UPDATE: Now sources are telling me these first round auction bids are pretty much meaningless. The bids are non-binding so there is no downside to bidding high to be allowed enter the next round(. Bidding low only gets you thrown out of the process.) Without the New England theatres included, the auction was “not very compelling,” one insider tells me. “Even with them now included, Sumner Redstone’s ‘ask’ prices are too high and he’s not going to get the premium prices that the sell side bankers are talking about. Not in this economy (irrespective of box office performance).”
6:30 PM: No wonder I heard last week that Sumner Redstone’s holding company National Amusements was pleased with the bauctions. Now sources are telling me and other journalists that the first round of bids for U.S. and UK movie theater properties are hefty enough to allow Sumner to pay off his debt obligations due in 2009. At least 10 parties have bid in each auction. At first the U.S. auction excluded the New England theaters, but then it was expanded to include most of them. Bidders for the U.S. properties are mostly competitors and private equity firms. National Amusements operates 1,500 motion picture screens in the U.S., UK, South America, and Russia.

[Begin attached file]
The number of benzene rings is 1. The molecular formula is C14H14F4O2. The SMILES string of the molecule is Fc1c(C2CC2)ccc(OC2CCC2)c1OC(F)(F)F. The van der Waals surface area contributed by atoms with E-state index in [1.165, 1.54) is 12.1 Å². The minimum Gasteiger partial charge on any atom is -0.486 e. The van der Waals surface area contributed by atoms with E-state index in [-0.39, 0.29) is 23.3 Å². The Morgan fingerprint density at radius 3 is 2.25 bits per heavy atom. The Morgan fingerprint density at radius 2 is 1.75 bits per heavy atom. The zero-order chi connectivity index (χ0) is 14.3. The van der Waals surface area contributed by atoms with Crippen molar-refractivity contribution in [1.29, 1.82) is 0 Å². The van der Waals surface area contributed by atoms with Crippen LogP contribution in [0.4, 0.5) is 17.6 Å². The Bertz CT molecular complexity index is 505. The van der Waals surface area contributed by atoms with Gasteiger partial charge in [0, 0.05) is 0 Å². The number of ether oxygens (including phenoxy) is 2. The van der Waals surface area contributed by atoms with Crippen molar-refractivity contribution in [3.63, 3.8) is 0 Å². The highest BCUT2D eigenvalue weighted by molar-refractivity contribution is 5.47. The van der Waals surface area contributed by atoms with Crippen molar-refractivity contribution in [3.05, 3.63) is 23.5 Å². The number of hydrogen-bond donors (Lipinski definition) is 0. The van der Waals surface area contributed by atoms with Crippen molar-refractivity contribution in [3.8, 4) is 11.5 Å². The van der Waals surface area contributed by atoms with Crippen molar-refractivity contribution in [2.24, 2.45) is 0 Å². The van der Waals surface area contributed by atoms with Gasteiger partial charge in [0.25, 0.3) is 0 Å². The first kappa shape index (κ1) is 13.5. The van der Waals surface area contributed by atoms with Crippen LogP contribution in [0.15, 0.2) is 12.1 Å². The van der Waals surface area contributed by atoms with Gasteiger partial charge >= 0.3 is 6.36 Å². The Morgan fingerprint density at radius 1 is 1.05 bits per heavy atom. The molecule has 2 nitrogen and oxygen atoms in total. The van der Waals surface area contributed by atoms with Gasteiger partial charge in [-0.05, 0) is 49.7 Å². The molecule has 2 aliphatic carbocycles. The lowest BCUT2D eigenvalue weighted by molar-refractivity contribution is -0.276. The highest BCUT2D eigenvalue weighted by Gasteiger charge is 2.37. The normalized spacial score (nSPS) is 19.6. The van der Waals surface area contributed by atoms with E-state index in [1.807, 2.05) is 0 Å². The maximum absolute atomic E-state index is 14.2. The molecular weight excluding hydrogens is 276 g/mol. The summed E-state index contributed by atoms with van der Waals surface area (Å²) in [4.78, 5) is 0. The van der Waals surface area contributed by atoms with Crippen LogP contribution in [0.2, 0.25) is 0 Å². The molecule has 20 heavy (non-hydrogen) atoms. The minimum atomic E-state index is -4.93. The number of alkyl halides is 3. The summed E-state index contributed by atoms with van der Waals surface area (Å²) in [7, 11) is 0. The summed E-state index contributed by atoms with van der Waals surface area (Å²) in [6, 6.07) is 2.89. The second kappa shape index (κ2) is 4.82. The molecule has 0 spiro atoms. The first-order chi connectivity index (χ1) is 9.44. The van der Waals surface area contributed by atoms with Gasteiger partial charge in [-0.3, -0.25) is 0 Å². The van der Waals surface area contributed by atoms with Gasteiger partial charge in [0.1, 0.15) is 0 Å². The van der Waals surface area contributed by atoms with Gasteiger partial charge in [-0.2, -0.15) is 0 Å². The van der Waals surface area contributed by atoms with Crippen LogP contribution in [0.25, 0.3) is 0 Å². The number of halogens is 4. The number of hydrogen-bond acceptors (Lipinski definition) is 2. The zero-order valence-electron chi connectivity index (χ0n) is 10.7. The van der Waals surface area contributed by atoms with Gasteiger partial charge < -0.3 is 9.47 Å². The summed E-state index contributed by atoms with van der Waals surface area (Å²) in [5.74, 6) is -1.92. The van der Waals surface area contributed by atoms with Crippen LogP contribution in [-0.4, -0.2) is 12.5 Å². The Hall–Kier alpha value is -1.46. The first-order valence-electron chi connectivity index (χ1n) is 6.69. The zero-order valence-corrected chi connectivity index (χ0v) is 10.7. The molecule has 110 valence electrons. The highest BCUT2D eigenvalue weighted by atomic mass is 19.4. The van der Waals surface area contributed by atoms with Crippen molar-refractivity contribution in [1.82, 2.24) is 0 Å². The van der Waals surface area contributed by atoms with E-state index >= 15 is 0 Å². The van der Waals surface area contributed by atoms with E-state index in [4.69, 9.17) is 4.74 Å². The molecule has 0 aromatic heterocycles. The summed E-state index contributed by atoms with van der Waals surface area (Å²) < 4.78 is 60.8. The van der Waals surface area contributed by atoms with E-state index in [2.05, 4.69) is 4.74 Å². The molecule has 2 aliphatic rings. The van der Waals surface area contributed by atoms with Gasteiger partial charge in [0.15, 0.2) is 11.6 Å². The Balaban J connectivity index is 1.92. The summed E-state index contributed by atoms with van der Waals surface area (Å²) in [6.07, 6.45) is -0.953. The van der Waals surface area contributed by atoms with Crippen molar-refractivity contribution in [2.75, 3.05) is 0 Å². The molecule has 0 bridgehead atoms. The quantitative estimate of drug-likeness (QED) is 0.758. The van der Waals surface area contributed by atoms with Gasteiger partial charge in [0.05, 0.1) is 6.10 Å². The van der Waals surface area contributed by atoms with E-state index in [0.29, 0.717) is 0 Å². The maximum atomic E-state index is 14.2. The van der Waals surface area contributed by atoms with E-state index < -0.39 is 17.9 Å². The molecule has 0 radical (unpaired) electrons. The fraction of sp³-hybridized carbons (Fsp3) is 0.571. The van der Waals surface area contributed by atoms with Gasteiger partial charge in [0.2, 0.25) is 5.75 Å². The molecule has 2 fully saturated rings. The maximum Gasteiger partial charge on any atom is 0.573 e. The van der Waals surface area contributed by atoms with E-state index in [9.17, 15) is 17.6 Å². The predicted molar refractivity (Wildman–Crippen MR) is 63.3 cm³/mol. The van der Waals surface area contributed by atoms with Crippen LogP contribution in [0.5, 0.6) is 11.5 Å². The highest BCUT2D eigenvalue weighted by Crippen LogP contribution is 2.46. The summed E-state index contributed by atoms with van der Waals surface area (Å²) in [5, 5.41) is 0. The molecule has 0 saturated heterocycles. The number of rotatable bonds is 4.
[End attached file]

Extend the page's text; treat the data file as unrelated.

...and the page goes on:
One auction is for 68 theaters in the United States and the other sale is for 21 theaters in the United Kingdom. Citigroup, which is handling both, sent out sales books to 60 parties for the domestic theaters, and to 20 parties for the overseas theaters.
The 85-year-old Viacom chief still has a $1.4 billion balance left on his original $1.6B loan, some of which has to be paid back by the end of this year, and all in 2010. This crisis began back in October when Viacom and CBS share prices dropped 43% and 52% respectively, causing the old coot to sell stock in both companies worth $233 million. The falling prices put Redstone in violation of debt covenants, forcing him into negotiations with creditors.